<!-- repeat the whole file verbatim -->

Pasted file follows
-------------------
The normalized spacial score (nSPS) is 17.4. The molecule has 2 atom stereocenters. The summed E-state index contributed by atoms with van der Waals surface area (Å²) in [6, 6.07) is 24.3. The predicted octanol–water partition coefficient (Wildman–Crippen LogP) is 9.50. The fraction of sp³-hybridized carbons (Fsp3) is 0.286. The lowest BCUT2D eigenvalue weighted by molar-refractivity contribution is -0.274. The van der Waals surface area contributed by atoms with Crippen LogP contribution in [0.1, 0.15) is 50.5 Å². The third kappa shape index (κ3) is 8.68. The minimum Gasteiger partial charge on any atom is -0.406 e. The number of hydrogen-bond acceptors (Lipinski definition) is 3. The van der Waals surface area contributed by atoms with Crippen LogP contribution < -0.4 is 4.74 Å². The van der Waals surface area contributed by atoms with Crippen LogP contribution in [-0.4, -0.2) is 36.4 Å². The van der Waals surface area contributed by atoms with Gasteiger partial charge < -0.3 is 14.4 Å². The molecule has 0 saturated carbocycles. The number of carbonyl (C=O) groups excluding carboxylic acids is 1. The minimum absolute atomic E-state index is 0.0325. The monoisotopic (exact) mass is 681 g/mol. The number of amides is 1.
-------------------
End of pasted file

The normalized spacial score (nSPS) is 17.4. The molecule has 2 atom stereocenters. The summed E-state index contributed by atoms with van der Waals surface area (Å²) in [6, 6.07) is 24.3. The predicted octanol–water partition coefficient (Wildman–Crippen LogP) is 9.50. The fraction of sp³-hybridized carbons (Fsp3) is 0.286. The lowest BCUT2D eigenvalue weighted by molar-refractivity contribution is -0.274. The van der Waals surface area contributed by atoms with Crippen LogP contribution in [0.1, 0.15) is 50.5 Å². The third kappa shape index (κ3) is 8.68. The minimum Gasteiger partial charge on any atom is -0.406 e. The number of hydrogen-bond acceptors (Lipinski definition) is 3. The van der Waals surface area contributed by atoms with Crippen LogP contribution < -0.4 is 4.74 Å². The van der Waals surface area contributed by atoms with Crippen LogP contribution in [-0.4, -0.2) is 36.4 Å². The van der Waals surface area contributed by atoms with Gasteiger partial charge < -0.3 is 14.4 Å². The molecule has 0 saturated carbocycles. The number of carbonyl (C=O) groups excluding carboxylic acids is 1. The minimum absolute atomic E-state index is 0.0325. The monoisotopic (exact) mass is 681 g/mol. The number of amides is 1.